while being only very loosely associated with one another."

The amygdala is also known to influence memory storage processes in the
neighboring hippocampus, Hobson and colleagues say. That suggests one way
where memory may enter the picture.

The hippocampus is crucial for memory. It was the same region in which
Massachusetts Institute of Technology researchers measured electrical
activity of rat nerve cells, to conclude that the rats were dreaming of
their maze treks.

A brain structure strongly activated during REM sleep - even more so than
in waking - is the basal ganglia, Hobson notes. This is a group of nerve
cells in the center of the brain responsible for generating voluntary
physical movements.

This could explain the seemingly endless fictional motion in dreams, the
researchers note. The phenomenon may be familiar to anyone who has noticed
that if everyone in their dream starts just sitting around, he or she soon
wakes up.

None of this addresses exactly how we create the dream story line. The
answer may have to await still better brain imaging technologies.

"We can do more and more complex three-dimensional reconstructions of
what's going on in the brain - until we get to see what a single cell is
doing," said Deirdre Barrett of Harvard Medical School, editor of the
journal Dreaming.

Another line of research that will fill out the picture, Barrett added, is
studies focusing on how dreams relate to the dreamer's real life.

"A lot of what dreaming is about is practicing," she said. "There's been a
body of research over the past 10 years showing that when a person is
studying a language, that language shows up in a lot of dreams. And
blocking REM sleep inhibits the learning."

Not everyone agrees. One skeptic is Robert P. Vertes, a professor of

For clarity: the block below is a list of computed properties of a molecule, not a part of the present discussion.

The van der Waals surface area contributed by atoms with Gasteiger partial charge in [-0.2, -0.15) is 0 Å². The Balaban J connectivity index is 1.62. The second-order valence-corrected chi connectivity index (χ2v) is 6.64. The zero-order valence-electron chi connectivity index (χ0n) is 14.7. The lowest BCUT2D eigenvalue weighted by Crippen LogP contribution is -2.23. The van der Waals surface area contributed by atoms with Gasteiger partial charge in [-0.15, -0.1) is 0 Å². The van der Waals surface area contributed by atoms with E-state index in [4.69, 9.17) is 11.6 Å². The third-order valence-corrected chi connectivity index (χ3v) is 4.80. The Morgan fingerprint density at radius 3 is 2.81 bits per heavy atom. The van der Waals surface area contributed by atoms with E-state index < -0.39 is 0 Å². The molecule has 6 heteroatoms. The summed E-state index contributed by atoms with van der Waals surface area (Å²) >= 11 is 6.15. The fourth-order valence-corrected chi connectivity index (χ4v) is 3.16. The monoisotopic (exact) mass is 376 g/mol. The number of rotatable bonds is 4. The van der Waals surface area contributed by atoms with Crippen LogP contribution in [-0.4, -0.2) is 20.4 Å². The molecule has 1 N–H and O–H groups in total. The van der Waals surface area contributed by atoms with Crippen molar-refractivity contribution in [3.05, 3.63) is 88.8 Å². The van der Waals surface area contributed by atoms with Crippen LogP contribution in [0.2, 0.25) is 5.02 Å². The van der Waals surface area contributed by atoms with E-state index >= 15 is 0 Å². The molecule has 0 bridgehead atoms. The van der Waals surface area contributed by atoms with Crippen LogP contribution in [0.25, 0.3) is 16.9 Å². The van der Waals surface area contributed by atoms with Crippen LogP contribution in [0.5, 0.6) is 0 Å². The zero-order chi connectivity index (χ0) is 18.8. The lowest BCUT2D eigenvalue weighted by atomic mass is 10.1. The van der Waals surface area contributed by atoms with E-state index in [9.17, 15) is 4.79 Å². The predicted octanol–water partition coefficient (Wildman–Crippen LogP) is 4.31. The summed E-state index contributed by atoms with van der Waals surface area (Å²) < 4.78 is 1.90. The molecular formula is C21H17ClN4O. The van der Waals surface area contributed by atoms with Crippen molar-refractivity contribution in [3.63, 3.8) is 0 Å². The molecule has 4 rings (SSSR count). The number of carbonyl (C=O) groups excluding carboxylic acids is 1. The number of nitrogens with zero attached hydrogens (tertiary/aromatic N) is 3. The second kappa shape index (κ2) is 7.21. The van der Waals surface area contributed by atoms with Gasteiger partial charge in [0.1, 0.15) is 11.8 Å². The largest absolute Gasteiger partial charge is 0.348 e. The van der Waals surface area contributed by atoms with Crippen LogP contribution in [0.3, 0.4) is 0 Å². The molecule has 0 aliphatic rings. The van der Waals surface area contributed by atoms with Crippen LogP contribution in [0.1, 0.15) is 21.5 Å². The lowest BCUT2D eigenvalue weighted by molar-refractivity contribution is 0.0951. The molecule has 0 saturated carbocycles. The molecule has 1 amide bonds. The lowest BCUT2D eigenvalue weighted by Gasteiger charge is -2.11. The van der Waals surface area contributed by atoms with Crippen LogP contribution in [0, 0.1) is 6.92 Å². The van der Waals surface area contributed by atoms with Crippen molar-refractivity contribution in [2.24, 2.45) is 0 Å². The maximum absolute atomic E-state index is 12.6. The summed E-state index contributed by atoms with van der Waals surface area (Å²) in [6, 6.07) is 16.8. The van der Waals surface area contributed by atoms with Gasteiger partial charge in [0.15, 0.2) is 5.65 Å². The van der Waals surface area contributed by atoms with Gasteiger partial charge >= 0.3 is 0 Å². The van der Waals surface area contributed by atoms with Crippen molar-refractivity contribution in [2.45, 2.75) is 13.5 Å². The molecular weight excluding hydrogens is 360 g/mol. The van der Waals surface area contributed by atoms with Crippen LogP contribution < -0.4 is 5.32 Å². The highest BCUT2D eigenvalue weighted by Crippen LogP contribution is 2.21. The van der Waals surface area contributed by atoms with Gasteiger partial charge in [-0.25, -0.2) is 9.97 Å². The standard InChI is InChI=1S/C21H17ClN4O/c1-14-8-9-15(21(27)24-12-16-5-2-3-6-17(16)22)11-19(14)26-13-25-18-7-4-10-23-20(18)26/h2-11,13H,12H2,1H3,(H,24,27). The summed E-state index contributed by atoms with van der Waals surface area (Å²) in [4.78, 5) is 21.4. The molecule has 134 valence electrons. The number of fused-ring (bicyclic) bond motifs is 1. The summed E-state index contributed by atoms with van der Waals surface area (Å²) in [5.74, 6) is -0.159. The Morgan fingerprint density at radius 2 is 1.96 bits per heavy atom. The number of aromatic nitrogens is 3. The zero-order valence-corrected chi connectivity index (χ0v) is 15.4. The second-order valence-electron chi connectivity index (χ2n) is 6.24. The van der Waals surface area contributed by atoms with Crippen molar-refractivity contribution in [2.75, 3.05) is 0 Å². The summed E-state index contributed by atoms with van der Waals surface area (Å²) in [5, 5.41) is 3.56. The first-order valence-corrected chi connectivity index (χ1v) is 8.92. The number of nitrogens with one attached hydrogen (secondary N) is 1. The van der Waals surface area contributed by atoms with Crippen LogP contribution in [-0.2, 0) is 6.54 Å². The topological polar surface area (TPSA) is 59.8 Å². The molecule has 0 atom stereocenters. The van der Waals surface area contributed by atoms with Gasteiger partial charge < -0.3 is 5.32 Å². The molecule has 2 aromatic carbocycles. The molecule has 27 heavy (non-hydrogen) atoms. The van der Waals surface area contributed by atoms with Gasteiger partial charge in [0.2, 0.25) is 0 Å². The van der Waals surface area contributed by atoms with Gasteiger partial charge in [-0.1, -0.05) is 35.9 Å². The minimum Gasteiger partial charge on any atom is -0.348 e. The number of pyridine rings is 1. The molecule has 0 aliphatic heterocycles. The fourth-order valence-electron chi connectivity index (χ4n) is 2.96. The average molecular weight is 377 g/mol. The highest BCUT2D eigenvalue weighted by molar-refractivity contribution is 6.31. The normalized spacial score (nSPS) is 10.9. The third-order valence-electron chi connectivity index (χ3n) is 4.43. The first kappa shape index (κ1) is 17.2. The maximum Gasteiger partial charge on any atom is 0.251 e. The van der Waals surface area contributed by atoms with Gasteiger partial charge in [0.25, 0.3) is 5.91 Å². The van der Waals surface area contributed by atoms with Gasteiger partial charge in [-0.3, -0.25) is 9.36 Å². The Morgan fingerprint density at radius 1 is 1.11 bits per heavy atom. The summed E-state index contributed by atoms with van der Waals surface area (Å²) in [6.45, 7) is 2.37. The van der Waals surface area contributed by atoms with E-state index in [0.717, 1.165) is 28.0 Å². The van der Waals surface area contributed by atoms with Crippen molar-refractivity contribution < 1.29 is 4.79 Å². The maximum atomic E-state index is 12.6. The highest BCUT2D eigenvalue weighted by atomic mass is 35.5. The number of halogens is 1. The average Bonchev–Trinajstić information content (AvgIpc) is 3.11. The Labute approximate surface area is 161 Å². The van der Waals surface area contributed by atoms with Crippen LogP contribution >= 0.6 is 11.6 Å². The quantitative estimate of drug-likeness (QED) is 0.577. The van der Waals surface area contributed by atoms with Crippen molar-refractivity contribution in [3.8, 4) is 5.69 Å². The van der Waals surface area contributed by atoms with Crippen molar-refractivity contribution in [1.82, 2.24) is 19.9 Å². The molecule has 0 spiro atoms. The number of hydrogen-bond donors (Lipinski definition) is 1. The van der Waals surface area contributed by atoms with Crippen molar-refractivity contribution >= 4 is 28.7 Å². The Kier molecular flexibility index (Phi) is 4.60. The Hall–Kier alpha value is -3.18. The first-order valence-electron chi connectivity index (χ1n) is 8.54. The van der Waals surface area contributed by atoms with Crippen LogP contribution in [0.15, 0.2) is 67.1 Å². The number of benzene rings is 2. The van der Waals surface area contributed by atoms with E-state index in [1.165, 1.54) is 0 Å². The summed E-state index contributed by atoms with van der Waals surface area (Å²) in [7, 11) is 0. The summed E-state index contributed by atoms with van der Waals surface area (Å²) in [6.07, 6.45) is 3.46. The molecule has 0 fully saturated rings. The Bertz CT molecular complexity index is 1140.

psychobiology at Florida Atlantic University in Boca Raton.

He cited cases of people who take medications that "virtually completely
abolish REM sleep." These patients have normal memory and learning
abilities, Vertes said.

Despite the disagreements, the flood of new research is clarifying issues,
said Domhoff, of Santa Cruz.

"There's a confluence of events that has everyone rethinking this a little

Technology Peeks Within The Sleeping Brain

ALTHOUGH SCIENTISTS are showing an intense new interest in studying dreams,
experts say, they have barely begun using some of the most powerful
technologies available to do so.

For instance, researchers are just starting to use an imaging technique
that will let them study precisely how memories may be stored during sleep.
And maybe-just maybe-an existing technique for reading animal brain cells
could serve to make the first crude, silent films of actual dreams,
researchers say.

"These are questions that will have to wait to be answered, not because
we're lacking the technology, but because the research hasn't been done
yet," said Matthew Wilson, an associate professor of brain and cognitive
sciences at the Massachusetts Institute of Technology.

Dream researchers have been using machines for the past decade that show
which parts of the brain are at work during sleep.

The most widely used technology for this, called PET for positron emission